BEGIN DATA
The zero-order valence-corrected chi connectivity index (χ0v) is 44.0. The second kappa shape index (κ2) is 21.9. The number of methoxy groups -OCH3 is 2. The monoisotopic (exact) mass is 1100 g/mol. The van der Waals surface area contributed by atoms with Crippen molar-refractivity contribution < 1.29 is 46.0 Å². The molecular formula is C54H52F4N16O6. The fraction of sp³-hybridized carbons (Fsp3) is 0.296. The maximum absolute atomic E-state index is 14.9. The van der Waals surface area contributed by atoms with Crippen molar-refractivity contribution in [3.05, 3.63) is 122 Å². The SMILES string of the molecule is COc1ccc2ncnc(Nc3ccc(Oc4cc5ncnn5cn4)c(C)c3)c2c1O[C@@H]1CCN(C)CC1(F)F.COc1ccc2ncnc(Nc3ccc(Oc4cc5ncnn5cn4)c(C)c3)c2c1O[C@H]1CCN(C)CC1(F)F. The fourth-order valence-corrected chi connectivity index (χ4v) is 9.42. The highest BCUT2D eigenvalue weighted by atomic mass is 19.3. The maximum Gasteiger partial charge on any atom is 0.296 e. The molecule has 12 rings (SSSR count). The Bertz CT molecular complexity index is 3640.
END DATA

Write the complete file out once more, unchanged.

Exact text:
The zero-order valence-corrected chi connectivity index (χ0v) is 44.0. The second kappa shape index (κ2) is 21.9. The number of methoxy groups -OCH3 is 2. The monoisotopic (exact) mass is 1100 g/mol. The van der Waals surface area contributed by atoms with Crippen molar-refractivity contribution < 1.29 is 46.0 Å². The molecular formula is C54H52F4N16O6. The fraction of sp³-hybridized carbons (Fsp3) is 0.296. The maximum absolute atomic E-state index is 14.9. The van der Waals surface area contributed by atoms with Crippen molar-refractivity contribution in [3.05, 3.63) is 122 Å². The SMILES string of the molecule is COc1ccc2ncnc(Nc3ccc(Oc4cc5ncnn5cn4)c(C)c3)c2c1O[C@@H]1CCN(C)CC1(F)F.COc1ccc2ncnc(Nc3ccc(Oc4cc5ncnn5cn4)c(C)c3)c2c1O[C@H]1CCN(C)CC1(F)F. The fourth-order valence-corrected chi connectivity index (χ4v) is 9.42. The highest BCUT2D eigenvalue weighted by atomic mass is 19.3. The maximum Gasteiger partial charge on any atom is 0.296 e. The molecule has 12 rings (SSSR count). The Bertz CT molecular complexity index is 3640.